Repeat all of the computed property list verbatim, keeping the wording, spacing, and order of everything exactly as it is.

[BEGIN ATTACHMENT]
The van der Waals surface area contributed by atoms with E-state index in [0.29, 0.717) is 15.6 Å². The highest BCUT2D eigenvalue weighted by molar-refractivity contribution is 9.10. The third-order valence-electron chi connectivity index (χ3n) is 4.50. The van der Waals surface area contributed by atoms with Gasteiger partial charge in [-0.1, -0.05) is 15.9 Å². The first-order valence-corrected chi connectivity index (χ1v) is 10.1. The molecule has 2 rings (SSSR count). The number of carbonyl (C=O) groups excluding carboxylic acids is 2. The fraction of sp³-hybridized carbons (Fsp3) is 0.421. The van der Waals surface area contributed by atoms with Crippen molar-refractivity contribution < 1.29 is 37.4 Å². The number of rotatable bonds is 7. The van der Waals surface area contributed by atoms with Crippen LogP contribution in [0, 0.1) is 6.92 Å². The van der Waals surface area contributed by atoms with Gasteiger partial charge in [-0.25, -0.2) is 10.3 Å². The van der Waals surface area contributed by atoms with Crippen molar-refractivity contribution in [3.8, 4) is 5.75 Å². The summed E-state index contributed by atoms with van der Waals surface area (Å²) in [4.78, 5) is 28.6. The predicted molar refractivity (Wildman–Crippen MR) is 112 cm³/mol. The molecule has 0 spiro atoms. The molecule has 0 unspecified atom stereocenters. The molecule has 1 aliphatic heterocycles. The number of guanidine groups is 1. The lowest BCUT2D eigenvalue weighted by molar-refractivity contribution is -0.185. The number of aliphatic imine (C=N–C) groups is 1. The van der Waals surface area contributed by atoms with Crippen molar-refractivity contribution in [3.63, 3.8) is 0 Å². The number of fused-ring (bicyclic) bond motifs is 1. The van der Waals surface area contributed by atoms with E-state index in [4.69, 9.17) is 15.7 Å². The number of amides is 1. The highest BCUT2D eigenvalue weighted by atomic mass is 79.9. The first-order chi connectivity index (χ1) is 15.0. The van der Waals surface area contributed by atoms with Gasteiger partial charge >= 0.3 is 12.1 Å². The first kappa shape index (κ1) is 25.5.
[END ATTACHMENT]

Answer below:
The van der Waals surface area contributed by atoms with E-state index in [0.29, 0.717) is 15.6 Å². The highest BCUT2D eigenvalue weighted by molar-refractivity contribution is 9.10. The third-order valence-electron chi connectivity index (χ3n) is 4.50. The van der Waals surface area contributed by atoms with Gasteiger partial charge in [-0.1, -0.05) is 15.9 Å². The first-order valence-corrected chi connectivity index (χ1v) is 10.1. The molecule has 2 rings (SSSR count). The number of carbonyl (C=O) groups excluding carboxylic acids is 2. The fraction of sp³-hybridized carbons (Fsp3) is 0.421. The van der Waals surface area contributed by atoms with Crippen molar-refractivity contribution < 1.29 is 37.4 Å². The number of rotatable bonds is 7. The van der Waals surface area contributed by atoms with Crippen LogP contribution in [0, 0.1) is 6.92 Å². The van der Waals surface area contributed by atoms with Gasteiger partial charge in [-0.25, -0.2) is 10.3 Å². The van der Waals surface area contributed by atoms with Crippen molar-refractivity contribution in [3.8, 4) is 5.75 Å². The summed E-state index contributed by atoms with van der Waals surface area (Å²) in [4.78, 5) is 28.6. The predicted molar refractivity (Wildman–Crippen MR) is 112 cm³/mol. The molecule has 0 spiro atoms. The molecule has 0 unspecified atom stereocenters. The molecule has 1 aliphatic heterocycles. The number of guanidine groups is 1. The lowest BCUT2D eigenvalue weighted by molar-refractivity contribution is -0.185. The number of aliphatic imine (C=N–C) groups is 1. The van der Waals surface area contributed by atoms with Crippen molar-refractivity contribution in [3.63, 3.8) is 0 Å². The number of fused-ring (bicyclic) bond motifs is 1. The van der Waals surface area contributed by atoms with E-state index in [4.69, 9.17) is 15.7 Å². The number of amides is 1. The highest BCUT2D eigenvalue weighted by atomic mass is 79.9. The first-order chi connectivity index (χ1) is 15.0. The van der Waals surface area contributed by atoms with Gasteiger partial charge >= 0.3 is 12.1 Å². The first kappa shape index (κ1) is 25.5.